The New Testament teaches the autonomy of the local church. It is free from any external authority or control, having the right of self-government and freedom from the interference of any hierarchy of individuals or organizations (Acts 20:28; Philippians 1:1; Titus 1:5).

It is Scriptural for true churches to cooperate with each other for the presentation and propagation of the faith (Acts 15; Romans 15:26-24; Philippians 1:5, 4:15-16; Colossians 4:16). Each local church, through its elders and its interpretation and application of Scripture, is the sole judge of the measure and method of its cooperation. However, it is equally unbiblical for true churches to unite with apostate churches—those denying any essential doctrine of the Christian faith—in any form of joint endeavor, being unequally yoked. Such ecclesiastical separation is required by Scripture in spite of other common beliefs and/or values they may share (2 Corinthians 6:14-7:1; Galatians 2:5; Ephesians 5:11; 1 John 2:19; Revelation 18:4). The elders determine all other matters of membership, policy, discipline, benevolence, government, etc., and are called to discern the will of God for the unique issues concerning each local assembly (Acts 15:19-31; 20:28; 1 Corinthians 5:4-7,13; 1 Peter 5:1-4).

The purpose of the church is to glorify God (Ephesians 3:21) by building itself up in the faith (Ephesians 4:11-16), by instruction in the Word (Acts 20:27; 2 Timothy 2:2, 15; 3:16-17, 4:2), by fellowship (Acts 2:47; 1 John 1:3), by keeping the ordinances (Luke 22:19; Acts 2:38-42) and by advancing and communicating the gospel to the entire world (Matthew 28:19; Acts 1:8, 2:42).

God has called the church to cooperate with Him as He accomplishes His purpose in the world. To that end, He gives the church spiritual gifts. First, He gives men chosen for the purpose of equipping the saints for the work of the ministry (Ephesians 4:7-12), and He also gives unique and special spiritual abilities to each member of the Body of Christ (Romans 12:5-8; 1 Corinthians 12:4-31; 1 Peter 4:10-11). All saints are equally called to the work of service (1 Corinthians 15:58; Ephesians 4:12; Revelation 22:12), not just those in leadership or who serve in a vocational sense, and all saints will be required to give an account for their service (1 Corinthians 3:12-15).

Concerning spiritual gifts, there were two kinds given the early church: miraculous sign gifts, including divine revelation and healing, given for the purpose of confirming the authenticity of the apostles’ message (2 Corinthians 12:12; Hebrew 2:3-4); and ministering, non-revelatory gifts, given to equip believers to edify one another (Romans 12:6-8). With the New Testament revelation now complete, Scripture becomes the sole test of the authenticity of a man’s message, and confirming gifts of a miraculous nature are not necessary to validate a man or his message (John 14:26, 16:13, 17:17; Galatians 1:8-9; 2 Timothy 2:15, 4:2-4).

False miraculous gifts can even be counterfeited by Satan so as to deceive the inhabitants of the earth, possibly even true believers, for a time, in regards to matters such as healing. However, it is not possible to deceive the elect about the identity of our Lord (Matthew 24:24; Revelation 13:13-14). The gift of healing is not normative for today but God does hear and answer the prayer of faith and will answer in accordance with His own perfect will for the sick, suffering, and afflicted (Luke 18:1-6; John 5:7-9; 2 Corinthians 12:7-10; James 5:13-16; 1 John 5:14-15).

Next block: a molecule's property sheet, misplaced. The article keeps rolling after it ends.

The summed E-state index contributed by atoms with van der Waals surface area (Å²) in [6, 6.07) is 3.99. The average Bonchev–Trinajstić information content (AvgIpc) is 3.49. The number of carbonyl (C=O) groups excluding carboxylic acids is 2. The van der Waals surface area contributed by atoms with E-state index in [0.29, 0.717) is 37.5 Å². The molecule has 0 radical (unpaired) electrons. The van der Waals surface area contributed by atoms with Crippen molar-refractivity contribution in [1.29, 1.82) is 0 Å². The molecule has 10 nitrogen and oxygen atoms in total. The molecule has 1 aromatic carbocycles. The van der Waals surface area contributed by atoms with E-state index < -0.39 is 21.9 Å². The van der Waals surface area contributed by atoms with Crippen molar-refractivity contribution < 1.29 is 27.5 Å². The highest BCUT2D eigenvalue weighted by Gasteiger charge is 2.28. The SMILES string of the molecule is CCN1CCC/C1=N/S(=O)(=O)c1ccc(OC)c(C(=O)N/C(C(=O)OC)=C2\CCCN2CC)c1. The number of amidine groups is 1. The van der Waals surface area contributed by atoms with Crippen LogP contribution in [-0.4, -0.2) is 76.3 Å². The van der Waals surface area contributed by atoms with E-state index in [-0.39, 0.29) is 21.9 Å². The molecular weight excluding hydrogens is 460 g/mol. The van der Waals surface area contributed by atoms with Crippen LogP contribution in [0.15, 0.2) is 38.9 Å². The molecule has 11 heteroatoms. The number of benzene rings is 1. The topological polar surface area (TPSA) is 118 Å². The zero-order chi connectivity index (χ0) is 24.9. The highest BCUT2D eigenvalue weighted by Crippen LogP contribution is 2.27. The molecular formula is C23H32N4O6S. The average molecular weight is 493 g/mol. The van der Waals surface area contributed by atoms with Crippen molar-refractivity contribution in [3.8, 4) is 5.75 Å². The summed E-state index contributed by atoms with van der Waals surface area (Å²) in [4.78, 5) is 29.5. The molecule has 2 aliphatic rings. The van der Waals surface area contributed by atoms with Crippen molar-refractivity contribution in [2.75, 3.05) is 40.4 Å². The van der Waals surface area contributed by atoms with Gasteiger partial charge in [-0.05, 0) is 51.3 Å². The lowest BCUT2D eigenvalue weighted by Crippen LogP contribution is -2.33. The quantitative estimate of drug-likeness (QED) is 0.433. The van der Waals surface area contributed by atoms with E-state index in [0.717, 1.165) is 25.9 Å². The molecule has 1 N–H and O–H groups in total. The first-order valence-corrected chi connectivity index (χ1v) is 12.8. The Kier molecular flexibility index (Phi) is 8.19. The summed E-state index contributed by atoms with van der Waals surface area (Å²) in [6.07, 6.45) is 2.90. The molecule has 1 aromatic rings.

The primary purpose of the people of God is to glorify God. One of the primary ways that God is glorified is through the corporate worship of His people. God is calling out of the nations a people for His own name to assemble together in order to praise Him and glorify Him with hearts and voices. Reverent corporate worship is not optional for the Church; it is one of its very purposes and it manifests on earth the reality of the heavenly assembly. Therefore, the regulative principle in worship is the proper practice of the local church. (Isaiah 43:7; Acts 2:9-11, 41-42, 46-47; 10:45-46; 15:14; 1 Corinthians 11:2-16; Hebrews 12:22-23, 28-29; 1 Peter 2:9). The practice of head covering is also to be maintained in the gathered assembly; that is, the women of the church are to cover their heads during corporate public worship, while the men are not to have their heads covered (1 Corinthians 11:2-16).


Our Lord Jesus Christ committed two ordinances to the local church: baptism and the Lord’s Supper (Matthew 28:19; Acts 2:38-42; 1 Corinthians 11:24-25). Believer’s baptism is a singular act, by immersion (Acts 8:36-39), that beautifully testifies of believers’ faith in the crucified, buried, and risen Savior, and his union with Christ Jesus in death to sin and resurrection to new life (Romans 6:1-11). It is also a testimony to the world of our identification with the Body of Christ (Acts 2:41-42).

Because it is a testimony of the believer’s identification with Christ and subsequent commitment to follow Him, baptism is only for those who, by God’s Grace and provision, have made such a volitional decision; therefore it is not intended for infants or small children presently incapable of such decisions.

The Lord’s Supper is a regular observance of the rich commemoration and proclamation of His death until He comes and should always be preceded with solemn self-examination (1 Corinthians 11:23-32). The elements of the Communion table are only representative of the body and blood of Christ and are not changed in any way to that effect.

While believers are commanded to participate in baptism and the Lord’s Supper out of love and obedience (Matthew 26:26-27; Luke 22:19-20; Acts 2:38, 10:47-48; 1 Corinthians 11:23-25), they do not do so for any merit of salvation (1 Corinthians 1:17). Because salvation is the free gift of God through faith in Jesus Christ (John 4:10; Romans 6:23; Ephesians 2:8-9), there is no sacramental imparting of saving grace by participation in these ordinances.